The persecution was launched on July 20, 1999, when, behind the scenes, former Chinese leader Jiang Zemin gave orders to eradicate the peaceful spiritual discipline. Millions of Chinese overnight lost their freedom to gather openly for meditation and exercises in parks, and to follow a peaceful cultivation practice based on the principles of Truthfulness, Compassion, and Tolerance. Many thousands have since been detained and tortured, many losing their lives

A number of Falun Gong practitioners at the Brisbane event experienced the ongoing persecution in China first hand, their lives changed forever and, forced to flee, now unable to return to their native country.

Emma Ma, in Brisbane Square, on July 16, 2016. (Emily Wang)

Emma Ma, in Brisbane Square, on July 16, 2016. (Emily Wang)

Emma Ma was just 14 years old when Falun Gong was first banned in China. She recalled how the practice had made her whole family harmonious and then, in 1999 when her parents were illegally taken and their possessions confiscated, she was forced to live with relatives. That was difficult as the relatives believed the propaganda, broadcast in all the media at the time, which spread lies about Falun Gong around the whole country. She also witnessed the brutality of the crackdown and described her school where “teachers and students, even during the class, the police officers would forcibly take them away.”

Now she lives in Australia and practises Falun Gong freely, with her husband who also fled China as a result of persecution.

David Yu and his wife and daughter in Brisbane Square, on July 16, 2016. (Emily Wang)

David Yu and his wife and daughter in Brisbane Square, on July 16, 2016. (Emily Wang)

David Yu, a PhD student at the University of Queensland, also in Brisbane Square with his family, remembers that 17 years ago he was “PhD student at the Tsing Hua University in China.” He said “I benefited much from practising Falun Gong—my moral standard, health, all improved a lot.”

On hearing about the ban, he thought he needed to let the government know how good Falun Gong was. “I think the government shouldn’t ban Falun Gong, so I went to the petition department of the government together with other practitioners,” he said. His message was “that all the Falun Dafa practitioners are good” people. For this he lost his freedom for six years. The persecution extended to his other family members, who were also practitioners. In his family, a total of 23 years have since been lost in prisons or labour camps because of the persecution.

Yu wants more kind people to speak out to stop the ongoing persecution and the horrendous crime of organ harvesting from detained Falun Gong practitioners in China.

At Brisbane Square on July 16, 2016. Jiang Zemin  adopted the policy of

On Brisbane Square, July 16, 2016. (Jern/NTD Television)

Justice Sought

Xie Weiguo, now a senior research fellow at the University of Queensland, recalls being one of the thousands of people arrested, in 1999, while appealing for Falun Gong at the central state offices. Now he and his family live in Australia and are unable to return to China still: “I cannot go back to China because I was blacklisted,” he said.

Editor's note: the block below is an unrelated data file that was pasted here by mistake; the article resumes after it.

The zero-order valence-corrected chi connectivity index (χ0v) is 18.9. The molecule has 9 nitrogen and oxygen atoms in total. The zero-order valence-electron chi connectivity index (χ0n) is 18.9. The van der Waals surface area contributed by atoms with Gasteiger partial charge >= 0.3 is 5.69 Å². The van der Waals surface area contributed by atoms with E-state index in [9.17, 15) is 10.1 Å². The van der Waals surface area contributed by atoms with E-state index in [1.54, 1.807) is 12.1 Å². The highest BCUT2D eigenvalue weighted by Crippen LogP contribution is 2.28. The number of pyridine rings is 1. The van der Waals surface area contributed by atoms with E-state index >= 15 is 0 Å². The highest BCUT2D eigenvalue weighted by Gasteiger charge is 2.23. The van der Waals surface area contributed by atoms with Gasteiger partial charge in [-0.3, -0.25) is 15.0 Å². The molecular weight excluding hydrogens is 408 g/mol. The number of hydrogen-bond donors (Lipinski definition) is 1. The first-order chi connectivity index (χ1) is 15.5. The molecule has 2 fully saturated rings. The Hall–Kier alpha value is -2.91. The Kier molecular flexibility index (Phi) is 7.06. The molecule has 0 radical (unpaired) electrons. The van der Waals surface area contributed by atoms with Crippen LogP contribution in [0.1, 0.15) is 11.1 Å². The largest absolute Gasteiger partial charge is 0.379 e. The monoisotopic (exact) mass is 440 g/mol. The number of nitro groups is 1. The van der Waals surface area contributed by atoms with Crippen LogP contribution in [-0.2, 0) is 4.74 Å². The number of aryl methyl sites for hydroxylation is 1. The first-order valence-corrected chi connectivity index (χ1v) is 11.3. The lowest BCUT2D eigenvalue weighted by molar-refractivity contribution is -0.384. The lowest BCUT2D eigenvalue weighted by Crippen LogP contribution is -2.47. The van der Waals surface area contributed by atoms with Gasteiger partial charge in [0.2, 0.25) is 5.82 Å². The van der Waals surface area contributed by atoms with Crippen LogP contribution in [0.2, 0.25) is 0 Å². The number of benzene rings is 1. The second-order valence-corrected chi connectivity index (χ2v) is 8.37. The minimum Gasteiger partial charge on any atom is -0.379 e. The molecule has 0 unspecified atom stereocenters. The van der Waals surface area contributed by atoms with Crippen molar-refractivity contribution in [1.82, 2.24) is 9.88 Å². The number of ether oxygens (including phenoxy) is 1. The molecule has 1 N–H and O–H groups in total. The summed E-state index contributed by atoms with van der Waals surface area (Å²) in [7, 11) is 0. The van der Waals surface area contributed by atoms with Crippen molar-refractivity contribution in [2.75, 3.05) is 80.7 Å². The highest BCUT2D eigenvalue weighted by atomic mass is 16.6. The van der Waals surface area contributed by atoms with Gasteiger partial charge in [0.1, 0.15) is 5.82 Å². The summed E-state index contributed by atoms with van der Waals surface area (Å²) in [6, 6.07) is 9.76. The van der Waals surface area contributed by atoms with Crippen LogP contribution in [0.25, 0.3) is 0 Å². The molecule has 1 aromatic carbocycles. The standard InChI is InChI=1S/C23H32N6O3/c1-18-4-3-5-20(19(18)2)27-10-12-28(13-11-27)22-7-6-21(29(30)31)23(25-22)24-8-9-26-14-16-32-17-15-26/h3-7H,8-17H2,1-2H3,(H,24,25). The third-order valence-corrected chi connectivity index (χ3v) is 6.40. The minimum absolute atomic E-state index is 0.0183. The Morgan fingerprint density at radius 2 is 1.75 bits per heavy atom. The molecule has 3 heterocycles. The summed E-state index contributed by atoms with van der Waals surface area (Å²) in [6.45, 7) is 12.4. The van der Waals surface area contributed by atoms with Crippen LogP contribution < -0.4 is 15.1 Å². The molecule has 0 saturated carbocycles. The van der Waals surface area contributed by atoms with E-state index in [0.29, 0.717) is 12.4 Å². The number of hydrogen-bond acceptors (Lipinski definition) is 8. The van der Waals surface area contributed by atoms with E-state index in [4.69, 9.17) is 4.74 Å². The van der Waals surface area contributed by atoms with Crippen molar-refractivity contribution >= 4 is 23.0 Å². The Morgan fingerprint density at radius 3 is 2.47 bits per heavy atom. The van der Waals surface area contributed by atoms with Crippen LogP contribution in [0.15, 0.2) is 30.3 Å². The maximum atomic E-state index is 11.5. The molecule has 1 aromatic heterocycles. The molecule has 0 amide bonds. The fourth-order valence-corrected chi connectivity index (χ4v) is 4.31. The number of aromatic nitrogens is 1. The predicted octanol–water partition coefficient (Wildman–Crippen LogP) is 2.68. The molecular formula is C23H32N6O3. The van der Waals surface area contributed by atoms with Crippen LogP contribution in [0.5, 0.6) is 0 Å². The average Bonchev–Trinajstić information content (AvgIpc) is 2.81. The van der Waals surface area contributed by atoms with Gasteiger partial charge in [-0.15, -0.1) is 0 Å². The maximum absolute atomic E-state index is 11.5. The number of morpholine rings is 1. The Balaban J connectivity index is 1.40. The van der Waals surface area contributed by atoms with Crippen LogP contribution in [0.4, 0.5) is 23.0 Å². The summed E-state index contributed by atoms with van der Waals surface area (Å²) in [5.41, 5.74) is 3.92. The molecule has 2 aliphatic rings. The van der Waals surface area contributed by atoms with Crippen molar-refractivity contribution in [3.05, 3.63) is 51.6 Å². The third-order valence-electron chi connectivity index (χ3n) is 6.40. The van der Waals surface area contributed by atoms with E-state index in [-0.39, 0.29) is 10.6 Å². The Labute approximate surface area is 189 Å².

His father warned him it was not safe for him to return even for a funeral. “I was very sad when my mother died, in 2003, because I cannot go back to China,” Xie explained. He hopes that the former leader Jiang Zemin, who illegally banned Falun Gong, is brought to justice soon.

John Meng at the protest in Brisbane Square, on July 16, 2016. (Emily Wang)

John Meng at the protest in Brisbane Square, on July 16, 2016. (Emily Wang)

John Meng, a software developer working in Brisbane now, remembers he was travelling in China when the news of a ban on Falun Gong was broadcast in 1999. “Suddenly the media of the whole nation, was pointing their fingers at Falun Gong and tried their best to stigmatise or demonise Falun Gong and I was very shocked,” Meng said.

“My life was totally changed after that day. My parents and my relatives, they listened to the media in China, and they opposed me practising Falun Gong,” he said. In 1999 at his workplace, the Tsing Hua University, they first suspended him from teaching duties and then when he tried telling the truth about Falun Gong to others he said “I was taken to jail. I was put behind bars for quite a long time.”

Meng wants the present Chinese leader, Xi Jinping, to bring the former leader, Jiang Zemin, to trial for the deaths of thousands of Chinese Falun Gong practitioners and his crimes against humanity exposed and stopped.

Steven Zhang, in Brisbane Square, on July 16, 2016. (Emily Wang)

Steven Zhang, in Brisbane Square, on July 16, 2016. (Emily Wang)

Steven Zhang recalls his sister being persecuted in 1999 and suffering greatly, but he knows good will triumph over evil. Zhang collects signatures everyday from kind people to help stop the persecution of Falun Gong.

In China, over 209,000 Falun Gong practitioners and Chinese citizens have lodged complaints against Jiang with the regime’s highest legal authorities, according to incomplete data compiled by Minghui, a website that reports on Falun Gong and the persecution in China.

With reporting by Iesha Smythe and Heeyo Ge

 

 

 

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Many countries around the world are replacing their old bills with coins to increase the money’s durability and curb counterfeiting, among other practical reasons. China is replacing its one dollar bills for the aforementioned reasons—and for censorship.
On Jan. 12, the Jinan Branch of People’s Bank of China announced on its website that commercials banks would stop issuing 1 yuan bill and instead issue 1 yuan coins. This initiative will start with 5 cities in the province of Shandong in eastern China before being extended to an additional 4 cities. The goal is to eventually stop the circulation of the bill in the chosen cities.